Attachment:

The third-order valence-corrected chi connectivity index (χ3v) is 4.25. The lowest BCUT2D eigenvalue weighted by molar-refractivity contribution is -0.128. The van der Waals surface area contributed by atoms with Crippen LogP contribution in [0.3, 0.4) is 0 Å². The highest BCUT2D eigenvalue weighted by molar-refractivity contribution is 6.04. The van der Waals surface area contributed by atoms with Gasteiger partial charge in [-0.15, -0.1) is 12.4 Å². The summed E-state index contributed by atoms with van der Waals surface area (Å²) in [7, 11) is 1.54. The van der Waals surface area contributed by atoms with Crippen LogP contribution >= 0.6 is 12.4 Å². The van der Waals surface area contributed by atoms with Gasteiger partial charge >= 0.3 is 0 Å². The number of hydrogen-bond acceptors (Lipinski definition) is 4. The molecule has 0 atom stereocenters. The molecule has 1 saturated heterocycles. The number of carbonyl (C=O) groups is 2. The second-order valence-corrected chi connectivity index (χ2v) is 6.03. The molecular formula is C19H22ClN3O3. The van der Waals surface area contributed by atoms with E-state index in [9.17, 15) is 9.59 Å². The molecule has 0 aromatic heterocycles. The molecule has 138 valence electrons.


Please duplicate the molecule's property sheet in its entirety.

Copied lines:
The third-order valence-corrected chi connectivity index (χ3v) is 4.25. The lowest BCUT2D eigenvalue weighted by molar-refractivity contribution is -0.128. The van der Waals surface area contributed by atoms with Crippen LogP contribution in [0.3, 0.4) is 0 Å². The highest BCUT2D eigenvalue weighted by molar-refractivity contribution is 6.04. The van der Waals surface area contributed by atoms with Gasteiger partial charge in [-0.15, -0.1) is 12.4 Å². The summed E-state index contributed by atoms with van der Waals surface area (Å²) in [7, 11) is 1.54. The van der Waals surface area contributed by atoms with Crippen LogP contribution >= 0.6 is 12.4 Å². The van der Waals surface area contributed by atoms with Gasteiger partial charge >= 0.3 is 0 Å². The number of hydrogen-bond acceptors (Lipinski definition) is 4. The molecule has 0 atom stereocenters. The molecule has 1 saturated heterocycles. The number of carbonyl (C=O) groups is 2. The second-order valence-corrected chi connectivity index (χ2v) is 6.03. The molecular formula is C19H22ClN3O3. The van der Waals surface area contributed by atoms with E-state index in [9.17, 15) is 9.59 Å². The molecule has 0 aromatic heterocycles. The molecule has 138 valence electrons.